In the early days of his public ministry Jesus and his mother Mary were invited to a wedding in the Galilean town of Cana. Such weddings often lasted a full week, so at one point Mary came to her son with the news that they had run out of wine. Jesus told his mother that he didn’t share her concern because his time (apparently his time to reveal that he was the Messiah) had not yet come. However, Jesus told the servants to fill some stone water jars and when they dipped some out it had turned to wine, in fact a wine that was superior to what they had been drinking. The gospel of John points out that this was the first of Jesus’ miraculous signs (2:1-11).
The question I want to ask is in what way can we be like Jesus when it comes to his miracles? Is it in our power to perform miracles? Granted, the early church was able to perform acts of healing but for the most part that gift is not frequently exercised in the contemporary church. Should it be is the question?
It will be well at this point to define miracle. The British Dictionary says a miracle an “an event that is contrary to the established laws of nature and attributed to a supernatural cause.” Other dictionaries say roughly the same in more erudite language. The one thing that is clear is that miracles call for a force outside the human realm and that implies that they are not something we do on our own power. They are acts of God. So when the early church was “filled with awe at the many wonders and signs performed by the apostles” (Acts 2:43) it was actually God at work through them. When we say that an apostle performed a miracle what we mean is that God used the apostle as the agent through whom he carried out his supernatural act. All the miracles performed by members of the primitive church were divine acts wrought through humans. They healed the sick and drove out demons, which not only served the physical needs of the afflicted but helped authenticate the message they delivered (Acts 8:6 reports that the people paid attention to Philip’s message “when they heard and saw the signs which he did.”).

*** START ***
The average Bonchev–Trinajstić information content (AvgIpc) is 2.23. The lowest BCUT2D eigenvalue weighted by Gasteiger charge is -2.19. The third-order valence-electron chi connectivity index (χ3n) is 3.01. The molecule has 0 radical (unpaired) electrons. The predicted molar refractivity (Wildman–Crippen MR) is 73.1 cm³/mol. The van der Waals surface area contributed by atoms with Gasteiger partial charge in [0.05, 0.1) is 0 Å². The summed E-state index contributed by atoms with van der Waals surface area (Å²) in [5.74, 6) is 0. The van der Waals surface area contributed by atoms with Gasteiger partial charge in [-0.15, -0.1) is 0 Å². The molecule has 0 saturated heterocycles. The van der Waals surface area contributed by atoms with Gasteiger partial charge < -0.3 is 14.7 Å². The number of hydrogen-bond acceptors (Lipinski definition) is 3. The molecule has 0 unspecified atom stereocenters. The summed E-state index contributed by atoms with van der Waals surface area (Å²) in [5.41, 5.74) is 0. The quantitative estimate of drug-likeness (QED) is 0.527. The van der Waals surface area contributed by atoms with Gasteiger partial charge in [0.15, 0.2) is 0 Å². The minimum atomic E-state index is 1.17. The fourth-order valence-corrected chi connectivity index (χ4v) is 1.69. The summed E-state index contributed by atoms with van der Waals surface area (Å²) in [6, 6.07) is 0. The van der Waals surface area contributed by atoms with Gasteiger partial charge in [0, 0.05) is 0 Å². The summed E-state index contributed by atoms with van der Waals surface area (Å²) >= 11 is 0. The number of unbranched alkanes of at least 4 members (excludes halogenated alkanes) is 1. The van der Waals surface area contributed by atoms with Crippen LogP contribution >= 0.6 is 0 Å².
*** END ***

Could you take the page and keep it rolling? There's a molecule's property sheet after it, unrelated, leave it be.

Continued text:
Against this background I would suggest that miracles are happening all the time in the contemporary church. Perhaps not the more typical miracles of New Testament days such as healing the sick but if a miracle is an act of God performed through one of his own then every answered prayer is a miracle, every intervention of God into the human sphere at our request. Recently a friend involved in campus ministry told me of a number of freshmen who opened their hearts to Christ and were granted forgiveness and eternal life. Was that not a miracle? It was beyond human competence and required the supernatural. Wherever God is at work in this world miracles are happening on a continuing basis. And we can be part of that